37 Literary Analysis Essay Introduction –Title, Author, Character Setting –Very Brief Summary —include conflict –Character analysis thesis statement Idea that weaves essay together –Transition to 2 nd Paragraph

38 Body Paragraph 1 Sentence 1—Inference about character/Topic sentence Sentence 2—Quote 1 that inspired inference Sentence 3 & 4—Justification of how the quote illustrates the inference Sentence 5—Transition + Quote 2 that inspired inference Sentence 6 & 7—Justification of how the quote illustrates the inference Sentence 8—Conclusion—restatement of inference and transition to inference #2

39 Body Paragraph 2 Sentence 1—Inference about character/Topic sentence Sentence 2—Quote 1 that inspired inference Sentence 3 & 4—Justification of how the quote illustrates the inference Sentence 5—Transition + Quote 2 that inspired inference Sentence 6 & 7—Justification of how the quote illustrates the inference Sentence 8—Conclusion—restatement of inference & transition to inference #3

40 Body Paragraph 3 Sentence 1—Inference about character/Topic sentence Sentence 2—Quote 1 that inspired inference Sentence 3 & 4—Justification of how the quote illustrates the inference Sentence 5—Transition + Quote 2 that inspired inference Sentence 6 & 7—Justification of how the quote illustrates the inference Sentence 8—Conclusion—restatement of inference

41 Conclusion Paragraph Restate Thesis (in different words) How the character changes Commentary—on what the character learned from experiences in the story Concluding thought—insightful statement

42 Character Analysis Thank You Ma’am The story, “Thank You Ma’am” by Langston Hughes takes the reader on a mystifying encounter with a woman, Luella Bates Washington Jones, who was almost robbed. Instead of running away from her would-be purse snatcher, she confronted him and taught him a lesson he won’t soon forget. Through her bravery, compassion, and desire for reconciliation Luella Bates was able to make a formidable impression on an adolescent street child, Roger.

43 As the story begins, Ms. Jones shows tremendous bravery when her purse is snatched by Roger. Unfortunately for Roger, he stumbles in his attempt to steal the purse. “Then she reached down, picked the boy up by his shirt front, and shook him until his teeth rattled (pg.1)” Most people would be so shaken up by the experience of an attempted robbery, they would run away at the first opportunity, Ms. Jones didn’t run. She courageously stays put and confronts her attacker despite the possibility of physical harm. Once she grabs him she asks, “Now ain’t you ashamed of yourself?... What did you want to do it for? (pg.1)” Through her fear and rush of adrenaline, Ms. Jones wants her questions answered. She’s not afraid to use physical intimidation to get the answers she desires. Ms.Jones’s bravery and insistence on gaining information brings a change in her heart for the young boy, Roger.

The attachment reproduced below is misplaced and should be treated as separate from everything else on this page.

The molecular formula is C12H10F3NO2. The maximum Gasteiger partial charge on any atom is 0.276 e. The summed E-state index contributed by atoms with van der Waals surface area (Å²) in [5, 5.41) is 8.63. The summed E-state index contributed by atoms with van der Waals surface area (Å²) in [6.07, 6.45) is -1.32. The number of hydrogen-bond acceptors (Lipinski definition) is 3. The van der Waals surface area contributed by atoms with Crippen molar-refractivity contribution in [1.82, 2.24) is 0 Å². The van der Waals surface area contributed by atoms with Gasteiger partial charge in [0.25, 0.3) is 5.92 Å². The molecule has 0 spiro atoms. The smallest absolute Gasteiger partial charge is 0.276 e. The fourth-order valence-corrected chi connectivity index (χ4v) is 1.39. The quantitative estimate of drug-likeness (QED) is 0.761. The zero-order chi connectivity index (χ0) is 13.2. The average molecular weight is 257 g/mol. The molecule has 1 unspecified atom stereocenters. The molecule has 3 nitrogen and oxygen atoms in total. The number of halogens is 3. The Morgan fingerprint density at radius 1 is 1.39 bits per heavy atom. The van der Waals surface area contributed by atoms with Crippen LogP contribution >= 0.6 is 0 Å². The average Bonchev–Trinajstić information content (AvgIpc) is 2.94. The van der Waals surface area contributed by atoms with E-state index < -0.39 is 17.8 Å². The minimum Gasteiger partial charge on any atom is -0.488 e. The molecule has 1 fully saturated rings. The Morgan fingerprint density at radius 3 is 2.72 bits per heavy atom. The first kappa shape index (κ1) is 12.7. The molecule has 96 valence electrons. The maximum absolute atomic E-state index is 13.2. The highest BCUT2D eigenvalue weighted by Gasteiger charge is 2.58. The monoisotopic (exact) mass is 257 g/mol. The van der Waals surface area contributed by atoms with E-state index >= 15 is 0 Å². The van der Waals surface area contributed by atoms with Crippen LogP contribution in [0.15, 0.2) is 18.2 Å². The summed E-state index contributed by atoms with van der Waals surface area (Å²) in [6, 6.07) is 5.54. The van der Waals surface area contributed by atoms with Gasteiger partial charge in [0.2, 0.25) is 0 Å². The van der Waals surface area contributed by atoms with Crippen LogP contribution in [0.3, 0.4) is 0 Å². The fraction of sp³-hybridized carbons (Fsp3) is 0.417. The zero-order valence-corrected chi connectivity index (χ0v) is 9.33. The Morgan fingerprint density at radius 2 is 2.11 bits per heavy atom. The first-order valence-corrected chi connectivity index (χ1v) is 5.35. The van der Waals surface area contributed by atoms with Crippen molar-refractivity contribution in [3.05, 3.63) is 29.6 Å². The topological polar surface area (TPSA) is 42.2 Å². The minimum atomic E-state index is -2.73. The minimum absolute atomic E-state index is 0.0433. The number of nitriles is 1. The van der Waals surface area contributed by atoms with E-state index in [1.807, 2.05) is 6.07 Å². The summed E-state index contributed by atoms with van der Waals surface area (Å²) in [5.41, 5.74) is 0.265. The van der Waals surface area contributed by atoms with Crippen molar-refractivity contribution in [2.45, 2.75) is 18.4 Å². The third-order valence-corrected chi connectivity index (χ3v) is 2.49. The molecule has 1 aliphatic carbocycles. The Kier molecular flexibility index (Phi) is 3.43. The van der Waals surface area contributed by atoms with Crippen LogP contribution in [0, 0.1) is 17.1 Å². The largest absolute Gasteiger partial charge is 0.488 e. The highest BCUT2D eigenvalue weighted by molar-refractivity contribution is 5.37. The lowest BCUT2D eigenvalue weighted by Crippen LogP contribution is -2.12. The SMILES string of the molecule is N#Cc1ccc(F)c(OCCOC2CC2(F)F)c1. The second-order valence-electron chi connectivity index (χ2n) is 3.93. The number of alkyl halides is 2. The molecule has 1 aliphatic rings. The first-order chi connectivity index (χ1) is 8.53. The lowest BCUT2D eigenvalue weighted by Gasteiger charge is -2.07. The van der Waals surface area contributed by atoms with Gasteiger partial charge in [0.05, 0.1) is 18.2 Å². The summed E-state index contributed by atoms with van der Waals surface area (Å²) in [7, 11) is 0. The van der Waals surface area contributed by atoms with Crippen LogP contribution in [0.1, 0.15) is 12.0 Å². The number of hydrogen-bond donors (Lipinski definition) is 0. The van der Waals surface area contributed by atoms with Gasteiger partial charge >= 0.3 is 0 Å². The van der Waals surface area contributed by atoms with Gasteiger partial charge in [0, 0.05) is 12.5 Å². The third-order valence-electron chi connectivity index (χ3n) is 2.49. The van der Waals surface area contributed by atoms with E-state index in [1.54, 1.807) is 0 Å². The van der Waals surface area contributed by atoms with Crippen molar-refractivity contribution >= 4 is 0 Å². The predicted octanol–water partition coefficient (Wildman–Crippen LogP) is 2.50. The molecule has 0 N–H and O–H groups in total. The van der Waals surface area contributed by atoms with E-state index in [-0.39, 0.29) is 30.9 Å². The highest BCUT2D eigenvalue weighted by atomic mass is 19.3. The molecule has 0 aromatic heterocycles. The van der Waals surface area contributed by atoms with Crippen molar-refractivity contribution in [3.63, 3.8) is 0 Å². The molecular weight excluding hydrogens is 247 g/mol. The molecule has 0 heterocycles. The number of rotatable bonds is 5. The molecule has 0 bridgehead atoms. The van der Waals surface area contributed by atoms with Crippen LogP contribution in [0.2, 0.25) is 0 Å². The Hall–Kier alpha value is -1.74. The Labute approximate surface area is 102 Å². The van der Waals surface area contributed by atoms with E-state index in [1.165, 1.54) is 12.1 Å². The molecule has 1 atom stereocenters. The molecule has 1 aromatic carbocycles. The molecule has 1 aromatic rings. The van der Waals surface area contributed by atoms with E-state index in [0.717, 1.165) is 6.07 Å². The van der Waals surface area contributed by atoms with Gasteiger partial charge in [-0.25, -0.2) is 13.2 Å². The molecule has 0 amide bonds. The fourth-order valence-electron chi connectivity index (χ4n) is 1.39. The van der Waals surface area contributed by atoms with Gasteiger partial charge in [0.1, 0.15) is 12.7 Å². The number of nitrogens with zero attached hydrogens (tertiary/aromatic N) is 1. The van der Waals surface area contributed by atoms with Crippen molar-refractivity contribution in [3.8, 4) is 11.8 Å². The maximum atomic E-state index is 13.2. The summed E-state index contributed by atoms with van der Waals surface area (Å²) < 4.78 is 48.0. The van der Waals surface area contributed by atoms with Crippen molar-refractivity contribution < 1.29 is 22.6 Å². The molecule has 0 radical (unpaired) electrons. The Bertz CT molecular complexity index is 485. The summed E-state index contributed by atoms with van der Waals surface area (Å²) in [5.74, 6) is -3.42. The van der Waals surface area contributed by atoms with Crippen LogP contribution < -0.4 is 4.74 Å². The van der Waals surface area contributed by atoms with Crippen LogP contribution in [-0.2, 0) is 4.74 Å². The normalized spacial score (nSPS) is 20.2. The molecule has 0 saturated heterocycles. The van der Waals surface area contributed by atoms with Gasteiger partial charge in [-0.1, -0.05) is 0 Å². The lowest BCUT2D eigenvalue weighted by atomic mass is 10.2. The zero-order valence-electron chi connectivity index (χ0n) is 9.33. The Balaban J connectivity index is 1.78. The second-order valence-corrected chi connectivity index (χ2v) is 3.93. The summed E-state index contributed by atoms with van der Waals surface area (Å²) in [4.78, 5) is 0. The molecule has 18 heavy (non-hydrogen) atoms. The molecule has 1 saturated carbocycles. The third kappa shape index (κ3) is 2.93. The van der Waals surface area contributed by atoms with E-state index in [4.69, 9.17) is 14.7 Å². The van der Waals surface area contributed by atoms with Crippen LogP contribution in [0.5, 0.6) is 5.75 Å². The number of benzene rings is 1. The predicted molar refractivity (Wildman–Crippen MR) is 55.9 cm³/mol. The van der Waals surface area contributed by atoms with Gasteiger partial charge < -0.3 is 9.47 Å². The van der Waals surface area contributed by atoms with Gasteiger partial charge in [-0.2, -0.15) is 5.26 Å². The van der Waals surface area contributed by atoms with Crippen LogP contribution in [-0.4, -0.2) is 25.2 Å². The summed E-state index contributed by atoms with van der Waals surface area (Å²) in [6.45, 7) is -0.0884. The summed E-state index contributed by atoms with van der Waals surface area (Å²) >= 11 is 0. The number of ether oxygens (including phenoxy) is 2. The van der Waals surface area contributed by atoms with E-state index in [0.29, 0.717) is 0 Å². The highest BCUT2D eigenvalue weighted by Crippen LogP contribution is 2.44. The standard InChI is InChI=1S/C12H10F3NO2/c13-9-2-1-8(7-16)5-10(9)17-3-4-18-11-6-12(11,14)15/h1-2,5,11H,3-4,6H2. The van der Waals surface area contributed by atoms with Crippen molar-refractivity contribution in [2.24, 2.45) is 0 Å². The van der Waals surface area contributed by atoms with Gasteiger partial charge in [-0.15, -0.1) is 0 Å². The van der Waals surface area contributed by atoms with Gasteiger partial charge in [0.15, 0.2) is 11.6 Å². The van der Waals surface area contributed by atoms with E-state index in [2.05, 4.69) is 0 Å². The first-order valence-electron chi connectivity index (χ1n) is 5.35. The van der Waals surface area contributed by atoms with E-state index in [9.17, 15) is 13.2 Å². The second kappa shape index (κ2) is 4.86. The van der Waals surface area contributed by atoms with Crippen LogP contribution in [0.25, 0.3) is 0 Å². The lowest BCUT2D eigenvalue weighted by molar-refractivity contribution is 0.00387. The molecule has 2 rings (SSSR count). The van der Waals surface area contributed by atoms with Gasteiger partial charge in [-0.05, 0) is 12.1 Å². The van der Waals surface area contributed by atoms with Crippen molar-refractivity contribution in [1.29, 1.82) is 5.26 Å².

44 As Ms. Jones gets to know more about Roger and his motives for robbery, she begins to build a bridge of compassion between herself and the boy. As Ms. Jones is questioning the boy, she notices his dirty face, “Ain’t you got nobody to tell you to wash you face... Then it will be washed this evening (pg.2)”. Through her questioning, Ms. Jones realizes that Roger is not cared for by an adult at home. She understands that he is left to take care of himself and know the pain of having to fend for oneself at such a young age. She tells him, “I were young once and wanted things I could not get (pg.3)”. Instead of scolding the boy and telling him to get a job, she recalls her pain and feels a change in her heart for the boy knowing the sadness and struggle he must also endure. Knowing the pain of another human led Ms. Jones to understand Roger’s motivation and caused her to remember her own youthful indiscretions.

45 Once Ms. Jones recalls the tinge of her own past actions, she want to reconcile. Ms. Jones confesses to Roger, “I’ve done things too, which I would not tell you, son, neither tell God, if He didn’t already know (pg.3).” She feels the guilt of past bad deeds. She knows she can’t take them away, but perhaps she can take action to make up for those prior acts. As Ms. Jones is recalling her past actions, she does several surprising things, she no longer watches Roger, she leaves her purse in plain sight of him, feeds him dinner, and most surprisingly when Roger is leaving says, “Now here take this ten dollars and buy yourself some blue suede shoes (pg.4)”. Ms. Jones gives him money to make up for past mistakes. Through this act, Ms. Jones hopes to influence Roger to find better ways to get what he desires and he also hopes it heals past guilt for poor choices in the past. Ms. Jones sends Roger on his way with much to consider as he goes to buy his new shoes.

46 The actions of Ms. Luella Bates Washington Jones may puzzle readers at first. Why, would a person who was almost robbed, end up giving her robber money? It is not the natural tendency in our eye-for-an-eye mentality of a world. Through Ms. Jones’s puzzling actions, she helps the reader understand the pain of poverty, the desire to fit in, and the gift of compassion. Through taking the time to understand the motivation of “devilish ways”, people can show compassion. This connection to others can lead to an opportunity to teach them wisdom of their own mistakes. If people took the opportunity to reach out to others compassionately, imagine the comfort people would feel knowing others have experienced their pain.